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In this issue..
Indiana Governor Mitch Daniels recently announced the development of Young Hoosiers Conservation Corps, which is a program that will give young Hoosiers the opportunity to help improve Indiana's parks, trails and natural habitats. The program will use federal stimulus funds designated for employment and training of people 16 to 24 years old. The state plans on hiring nearly 2,000 Hoosiers from around the state.
According to federal requirements, the jobs will be for Hoosiers who are between the ages of 16 and 24 and whose family incomes are at or below the poverty level (approximately $23,000 for a family of four).The jobs will start no earlier than May 1 and end no later than September 30, 2009. The jobs will pay $8.50 per hour. The state will place a top priority on hiring veterans and those currently receiving unemployment benefits who meet the program's age and income eligibility requirements.
The 2,000 jobs include projects such as restoring natural wildlife habitats, building trails, beautifying Department of Natural Resources (DNR) properties, and rehabilitating historic buildings at nearly 100 DNR sites, including state parks, reservoirs, recreation areas, state forests, nature preserves, and state historic sites. All federal dollars will go into the young workers' paychecks; the DNR will use funds already budgeted for any needed materials.
The Department of Workforce Development and DNR will oversee the program. If you know of someone interested in applying for the program, job applications are being accepted immediately online at www.in.gov/yhcc.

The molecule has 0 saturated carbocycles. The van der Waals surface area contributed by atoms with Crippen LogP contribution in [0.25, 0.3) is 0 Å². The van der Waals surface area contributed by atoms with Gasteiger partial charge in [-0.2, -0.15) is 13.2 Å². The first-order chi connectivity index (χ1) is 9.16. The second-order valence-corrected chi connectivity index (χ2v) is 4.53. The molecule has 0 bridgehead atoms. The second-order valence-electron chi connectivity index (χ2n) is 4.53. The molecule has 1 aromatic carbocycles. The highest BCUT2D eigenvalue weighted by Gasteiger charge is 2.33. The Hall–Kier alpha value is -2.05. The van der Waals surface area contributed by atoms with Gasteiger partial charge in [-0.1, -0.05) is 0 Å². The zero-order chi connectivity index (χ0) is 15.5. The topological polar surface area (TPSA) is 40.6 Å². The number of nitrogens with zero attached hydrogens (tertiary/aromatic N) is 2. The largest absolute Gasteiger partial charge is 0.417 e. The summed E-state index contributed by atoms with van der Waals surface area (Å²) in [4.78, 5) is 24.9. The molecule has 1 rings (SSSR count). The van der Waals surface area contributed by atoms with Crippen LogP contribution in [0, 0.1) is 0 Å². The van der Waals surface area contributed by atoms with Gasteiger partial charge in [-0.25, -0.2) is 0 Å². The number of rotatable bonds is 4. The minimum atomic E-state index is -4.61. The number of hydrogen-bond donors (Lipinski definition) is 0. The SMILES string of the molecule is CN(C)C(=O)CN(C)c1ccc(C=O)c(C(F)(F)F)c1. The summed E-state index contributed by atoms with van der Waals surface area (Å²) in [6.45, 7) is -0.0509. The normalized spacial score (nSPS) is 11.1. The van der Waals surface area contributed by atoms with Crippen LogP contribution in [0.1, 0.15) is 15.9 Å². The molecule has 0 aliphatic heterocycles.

Unemployment Insurance Trust Fund (HB1379): Passed the Senate 46-3 and the House 52-47. Creates $300M in employer taxes. Does not balance the Trust Fund. Creates the Hoosier Workers First Training Program to improve manufacturing productivity in Indiana. Requires DWD commissioner to make changes to UI eligibility in order to qualify for the maximum amount available under the federal stimulus money unless the cost of changes exceeded amount available under the stimulus. Since solvency of the fund was not achieved, a federal tax increase of $58M will begin next year on employers as well.
Regional Workforce Boards, Providers and Operators (HB1651): DEAD. Allowed Regional Workforce Board Members to serve as a regional operator, fiscal agent, service provider or direct client service provider in a region other than their own. Allowed a Regional Operator to serve as a service provider, regional workforce board member or direct client service provider in a region other than their own. Allowed a Service Provider to serve as a regional operator, fiscal agent or regional workforce board member in a region other than their own. Allowed a fiscal agent to serve as a service provider, regional workforce board member or direct client service provider in a region other than their own.